If you’re not residing in one of the richer metropolitan areas of the United States, you can have a comfortable life with that amount of money. In Albuquerque, New Mexico, you can rent a one-bedroom apartment for $702 a month and still have $44,076 left of your $52,500 for other expenditures across the year. In Tampa Bay, Florida, you’ll be living above the median household income of $48,911, though you might want to avoid Washington, DC, where the average household makes $93,294 a year. If you have a house (or houses) already paid off, you’ll be in an even better position.
4. Make a giant spreadsheet of your savings and how much you plan to spend in retirement.
One necessary step before you retire is asking yourself what retirement looks like for you. Are you going to mostly keep things low-key at home and tend to that garden you’ve been neglecting? Or are you going to travel far and wide and eat out every week?
Understand exactly how much you have before retiring and run the numbers on how much you’ll have to spend when you’re no longer working (remember, try to keep it below 4% annually of your investment portfolio if you can). Make sure you have a target.
“This is real-life data which you can use and then adjust to suit your own lifestyle and arrive at a realistic figure,” Cox wrote. “Once you have worked out your planned date of retirement and the annual income you require, then you can use a retirement calculator to help calculate your savings targets.”
Sydney Lagier, who retired at 44, told Bloomberg that she plotted out her and her husband’s spending and investments to take them to age 100, and each quarter, they review how things are going. Doing the same will help you stay on track and avoid nasty surprises.
5. Don’t be afraid of the stock market.
In general, you should diversify your investments, and while you’re working full-time, take advantage of your employer’s 401(k) plan and any matching it might offer. That can then be rolled into an IRA and a brokerage account. Think about investing in real estate properties that could provide other sources of income in the future.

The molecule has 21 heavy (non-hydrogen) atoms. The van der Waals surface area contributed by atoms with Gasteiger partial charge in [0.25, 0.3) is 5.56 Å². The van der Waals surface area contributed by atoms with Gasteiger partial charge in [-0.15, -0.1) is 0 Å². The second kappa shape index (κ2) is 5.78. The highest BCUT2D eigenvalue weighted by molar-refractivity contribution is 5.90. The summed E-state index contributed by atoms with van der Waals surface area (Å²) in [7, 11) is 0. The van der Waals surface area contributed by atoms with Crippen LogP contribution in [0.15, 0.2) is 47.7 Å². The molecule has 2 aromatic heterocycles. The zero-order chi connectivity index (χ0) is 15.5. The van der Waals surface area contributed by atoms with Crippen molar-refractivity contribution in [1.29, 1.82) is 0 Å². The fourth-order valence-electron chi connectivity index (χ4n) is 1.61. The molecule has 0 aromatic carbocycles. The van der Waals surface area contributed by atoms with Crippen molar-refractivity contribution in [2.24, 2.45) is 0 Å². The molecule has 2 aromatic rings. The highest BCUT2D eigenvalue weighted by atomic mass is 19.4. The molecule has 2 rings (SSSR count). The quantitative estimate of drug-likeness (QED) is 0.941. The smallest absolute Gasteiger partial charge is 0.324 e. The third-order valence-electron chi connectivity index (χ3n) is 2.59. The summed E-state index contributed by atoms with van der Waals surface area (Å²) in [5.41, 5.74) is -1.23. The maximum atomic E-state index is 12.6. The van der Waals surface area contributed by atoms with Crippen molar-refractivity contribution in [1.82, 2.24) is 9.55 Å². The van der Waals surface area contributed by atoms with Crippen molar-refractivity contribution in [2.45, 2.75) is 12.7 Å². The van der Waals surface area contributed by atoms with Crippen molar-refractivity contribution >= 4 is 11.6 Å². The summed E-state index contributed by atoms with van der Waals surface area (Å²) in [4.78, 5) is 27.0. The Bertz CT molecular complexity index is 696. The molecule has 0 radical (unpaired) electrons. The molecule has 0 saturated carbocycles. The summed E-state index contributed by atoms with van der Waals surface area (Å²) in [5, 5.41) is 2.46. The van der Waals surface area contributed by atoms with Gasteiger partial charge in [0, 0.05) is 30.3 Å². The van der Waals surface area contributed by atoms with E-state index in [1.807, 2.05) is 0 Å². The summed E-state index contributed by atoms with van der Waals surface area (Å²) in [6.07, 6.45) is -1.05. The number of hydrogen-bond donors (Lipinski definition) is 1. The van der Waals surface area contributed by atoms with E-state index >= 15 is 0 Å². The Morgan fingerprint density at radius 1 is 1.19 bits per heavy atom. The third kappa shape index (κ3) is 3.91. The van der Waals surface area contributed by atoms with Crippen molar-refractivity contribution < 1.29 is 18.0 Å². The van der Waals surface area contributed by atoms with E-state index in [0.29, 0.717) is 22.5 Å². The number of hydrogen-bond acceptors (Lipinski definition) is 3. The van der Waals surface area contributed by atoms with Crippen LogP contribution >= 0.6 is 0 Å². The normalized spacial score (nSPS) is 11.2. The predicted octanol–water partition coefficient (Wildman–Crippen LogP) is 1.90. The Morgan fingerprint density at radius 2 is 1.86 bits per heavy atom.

But also—and this is big—don’t shy away from stocks. Equities are the surest way to grow your investments. “You’re probably going to want to be a little bit riskier in your investments than the average person so your money can work as hard for you as possible,” money expert Kimmie Greene told CNBC.
Just keep in mind that equities come with volatility. Don’t invest all your savings in one stock or one sector, and be prepared to ride out a sudden, steep drop. “You do have to be comfortable with, and understand, the potential for huge losses in the stock market,” Justin McCurry, who retired in his thirties, told Bloomberg.
6. Always have a backup plan.
If a financial meltdown hits, especially if it’s on the scale of the 2008 recession, you could find yourself facing a major loss. Be prepared to live on even less than you planned for, and in case things start to look really gloomy, you should keep open the option of finding a new stream of income—like part-time work in your previous field or renting out a second home—and figure out how you can pull that off.
Of course, you can’t expect to wake up at 35 and hope to have this done in five years. You’ll have to start implementing these practices early in your career. And you can’t tap your 401(k) funds without penalty until you’re nearly 60. But with some strategic moves, you can leave the rat race behind.
This story originally appeared on Time.com.